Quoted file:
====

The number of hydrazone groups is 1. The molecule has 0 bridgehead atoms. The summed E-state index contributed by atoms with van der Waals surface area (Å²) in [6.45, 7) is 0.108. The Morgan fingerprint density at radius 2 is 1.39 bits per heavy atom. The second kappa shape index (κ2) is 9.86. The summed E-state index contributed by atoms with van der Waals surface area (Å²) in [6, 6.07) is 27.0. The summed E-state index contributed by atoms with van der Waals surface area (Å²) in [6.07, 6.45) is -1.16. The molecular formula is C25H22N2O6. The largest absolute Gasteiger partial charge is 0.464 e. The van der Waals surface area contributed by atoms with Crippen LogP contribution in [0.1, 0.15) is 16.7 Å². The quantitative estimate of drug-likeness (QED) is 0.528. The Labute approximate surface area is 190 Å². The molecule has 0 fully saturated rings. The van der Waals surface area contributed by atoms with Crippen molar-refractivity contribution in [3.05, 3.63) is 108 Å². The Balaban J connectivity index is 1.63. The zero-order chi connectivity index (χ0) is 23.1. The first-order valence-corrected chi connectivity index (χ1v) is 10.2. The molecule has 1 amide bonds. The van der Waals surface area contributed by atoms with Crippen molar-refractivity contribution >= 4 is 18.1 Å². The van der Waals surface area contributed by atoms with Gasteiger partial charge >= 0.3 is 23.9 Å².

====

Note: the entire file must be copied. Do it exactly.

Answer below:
The number of hydrazone groups is 1. The molecule has 0 bridgehead atoms. The summed E-state index contributed by atoms with van der Waals surface area (Å²) in [6.45, 7) is 0.108. The Morgan fingerprint density at radius 2 is 1.39 bits per heavy atom. The second kappa shape index (κ2) is 9.86. The summed E-state index contributed by atoms with van der Waals surface area (Å²) in [6, 6.07) is 27.0. The summed E-state index contributed by atoms with van der Waals surface area (Å²) in [6.07, 6.45) is -1.16. The molecular formula is C25H22N2O6. The largest absolute Gasteiger partial charge is 0.464 e. The van der Waals surface area contributed by atoms with Crippen LogP contribution in [0.1, 0.15) is 16.7 Å². The quantitative estimate of drug-likeness (QED) is 0.528. The Labute approximate surface area is 190 Å². The molecule has 0 fully saturated rings. The van der Waals surface area contributed by atoms with Crippen molar-refractivity contribution in [3.05, 3.63) is 108 Å². The Balaban J connectivity index is 1.63. The zero-order chi connectivity index (χ0) is 23.1. The first-order valence-corrected chi connectivity index (χ1v) is 10.2. The molecule has 1 amide bonds. The van der Waals surface area contributed by atoms with Crippen molar-refractivity contribution >= 4 is 18.1 Å². The van der Waals surface area contributed by atoms with Gasteiger partial charge >= 0.3 is 23.9 Å².